BACKGROUND Although coronavirus disease 2019 (COVID-19) manifests primarily as a lung infection, its involvement in acute kidney injury (AKI) is gaining recognition and is associated with increased morbidity and mortality. Concurrent infection, which may require administration of a potentially nephrotoxic agent, can worsen AKI and lead to poor outcomes. Stenotrophomonas maltophilia is a multidrug-resistant gram-negative bacillus associated with nosocomial infections, especially in severely immunocompromised and debilitated patients. Trimethoprim/sulfamethoxazole combination (TMP/SMX) is considered the treatment of choice but can itself lead to AKI, posing a significant challenge in the management of patients with concomitant COVID-19 and S. maltophilia pneumonia. CASE REPORT A 64-year-old male with end-stage renal disease and post renal transplant presented with severe respiratory symptoms of COVID-19 and was intubated upon admission. His renal functions were normal at the time of admission. The patient subsequently developed superimposed bacterial pneumonia with S. maltophilia requiring administration of TMP/SMX. However, TMP/SMX led to the development of AKI, which continued to worsen despite appropriate management including hemodialysis. This coincided with and most likely resulted in the patient's clinical deterioration and ultimate death. CONCLUSIONS The etiology of kidney disease involvement in patients with COVID-19 is still evolving and appears to be multifactorial. The condition can significantly worsen especially when nephrotoxic agents are given, probably due to a cumulative or synergistic effect. Great caution should be taken when administering nephrotoxic agents in the setting of COVID-19 as it can lead to adverse patient outcomes.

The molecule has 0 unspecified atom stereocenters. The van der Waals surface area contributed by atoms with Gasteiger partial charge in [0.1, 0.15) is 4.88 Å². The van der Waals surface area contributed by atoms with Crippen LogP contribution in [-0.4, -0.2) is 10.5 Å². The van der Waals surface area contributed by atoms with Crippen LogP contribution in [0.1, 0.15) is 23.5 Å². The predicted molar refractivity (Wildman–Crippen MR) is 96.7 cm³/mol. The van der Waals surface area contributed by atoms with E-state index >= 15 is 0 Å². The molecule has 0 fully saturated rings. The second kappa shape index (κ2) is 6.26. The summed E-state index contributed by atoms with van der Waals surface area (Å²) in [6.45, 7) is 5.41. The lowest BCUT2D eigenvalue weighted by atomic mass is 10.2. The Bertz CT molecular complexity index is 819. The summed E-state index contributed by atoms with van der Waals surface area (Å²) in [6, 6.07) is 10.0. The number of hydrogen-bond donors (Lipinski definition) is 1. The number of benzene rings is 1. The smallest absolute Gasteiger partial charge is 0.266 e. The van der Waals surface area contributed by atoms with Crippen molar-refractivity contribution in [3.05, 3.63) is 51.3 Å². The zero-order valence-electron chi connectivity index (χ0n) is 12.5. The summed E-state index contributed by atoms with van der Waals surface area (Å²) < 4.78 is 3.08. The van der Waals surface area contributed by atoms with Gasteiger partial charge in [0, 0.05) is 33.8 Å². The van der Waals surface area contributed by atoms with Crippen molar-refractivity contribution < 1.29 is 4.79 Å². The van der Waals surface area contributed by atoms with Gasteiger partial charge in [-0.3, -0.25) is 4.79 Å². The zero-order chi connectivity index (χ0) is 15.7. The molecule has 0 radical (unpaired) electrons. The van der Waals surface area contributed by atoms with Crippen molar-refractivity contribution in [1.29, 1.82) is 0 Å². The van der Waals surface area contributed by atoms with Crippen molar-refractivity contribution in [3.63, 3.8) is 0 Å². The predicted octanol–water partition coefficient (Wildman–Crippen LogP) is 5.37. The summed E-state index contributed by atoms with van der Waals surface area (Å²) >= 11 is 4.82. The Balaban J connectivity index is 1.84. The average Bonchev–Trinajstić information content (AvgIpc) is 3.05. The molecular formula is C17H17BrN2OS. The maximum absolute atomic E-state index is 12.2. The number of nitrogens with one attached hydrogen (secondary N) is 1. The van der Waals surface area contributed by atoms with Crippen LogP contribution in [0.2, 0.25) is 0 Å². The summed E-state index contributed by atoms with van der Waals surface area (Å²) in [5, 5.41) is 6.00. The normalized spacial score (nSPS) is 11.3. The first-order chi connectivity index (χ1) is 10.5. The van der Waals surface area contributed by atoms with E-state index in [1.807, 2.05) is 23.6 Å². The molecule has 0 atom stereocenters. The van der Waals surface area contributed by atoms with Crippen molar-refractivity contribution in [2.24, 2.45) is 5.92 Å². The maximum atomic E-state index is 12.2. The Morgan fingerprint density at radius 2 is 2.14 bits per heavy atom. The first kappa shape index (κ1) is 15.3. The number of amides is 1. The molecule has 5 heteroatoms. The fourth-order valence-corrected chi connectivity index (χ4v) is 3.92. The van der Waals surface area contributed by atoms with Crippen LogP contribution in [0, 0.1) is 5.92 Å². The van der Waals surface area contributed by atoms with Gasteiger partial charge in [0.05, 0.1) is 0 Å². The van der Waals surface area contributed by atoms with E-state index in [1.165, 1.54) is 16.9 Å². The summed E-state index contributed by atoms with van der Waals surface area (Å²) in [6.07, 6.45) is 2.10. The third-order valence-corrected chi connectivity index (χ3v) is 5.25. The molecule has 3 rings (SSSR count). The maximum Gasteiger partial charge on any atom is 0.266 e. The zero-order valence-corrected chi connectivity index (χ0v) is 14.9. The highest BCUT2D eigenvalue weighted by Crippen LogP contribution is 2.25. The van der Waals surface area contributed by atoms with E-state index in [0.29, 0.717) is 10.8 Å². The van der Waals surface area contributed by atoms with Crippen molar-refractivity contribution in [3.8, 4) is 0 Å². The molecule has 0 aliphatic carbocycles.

Subject(s)
Acute Kidney Injury/chemically induced , Coronavirus Infections/complications , Gram-Negative Bacterial Infections/complications , Pneumonia, Bacterial/microbiology , Pneumonia, Viral/complications , Trimethoprim, Sulfamethoxazole Drug Combination/adverse effects , Anti-Bacterial Agents/administration & dosage , Anti-Bacterial Agents/adverse effects , Betacoronavirus , Clinical Deterioration , Coinfection , Coronavirus Infections/drug therapy , Fatal Outcome , Humans , Immunocompromised Host , Kidney Transplantation , Male , Middle Aged , Pandemics , Pneumonia, Bacterial/drug therapy , Pneumonia, Viral/drug therapy , Stenotrophomonas maltophilia , Transplant Recipients , Trimethoprim, Sulfamethoxazole Drug Combination/administration & dosage
8.
J Infect Dev Ctries ; 14(7): 721-725, 2020 Jul 31.
Article in English | MEDLINE | ID: covidwho-721547

ABSTRACT

INTRODUCTION: The novel coronavirus severe acute respiratory syndrome coronavirus 2 (SARS-CoV-2) is responsible for the coronavirus disease 2019 (COVID-19). First COVID-19 case was detected in March, 10, 2020 in Turkey and as of May, 18, 2020 148,067 cases have been identified and 4096 citizens have died. Tuberculosis (TB) is a worldwide public health concern, incidence of tuberculosis (per 100,000 people) in Turkey was reported at 14, 1 in 2018. During pandemic COVID-19 was the main concern in every clinic and as we discuss here overlapping respiratory diseases may result in delaying of the diagnosis and treatment. METHODOLOGY: There were 4605 respiratory samples examined between March 23 and May 18 for COVID-19 and 185 samples for Mycobacterium tuberculosis in our laboratory. The Xpert Ultra assay was performed for the diagnosis of pulmonary tuberculosis; SARS-CoV-2 RNA was determined by real-time PCR (RT-PCR) analysis in combined nasopharyngeal and deep oropharyngeal swabs of suspected cases of COVID-19. RESULTS: Both of SARS-CoV-2 and M. tuberculosis tests were requested on the clinical and radiological grounds in 30 patients. Here we discussed 2 patients who were both COVID-19 and TB positive. One patient already diagnosed with tuberculosis become COVID-19 positive during hospitalization and another patient suspected and treated for COVID-19 received the final diagnosis of pulmonary TB and Human Immunodeficiency Virus infection. CONCLUSIONS: We want to emphasize that while considering COVID-19 primarily during these pandemic days, we should not forget one of the "great imitators", tuberculosis within differential diagnoses.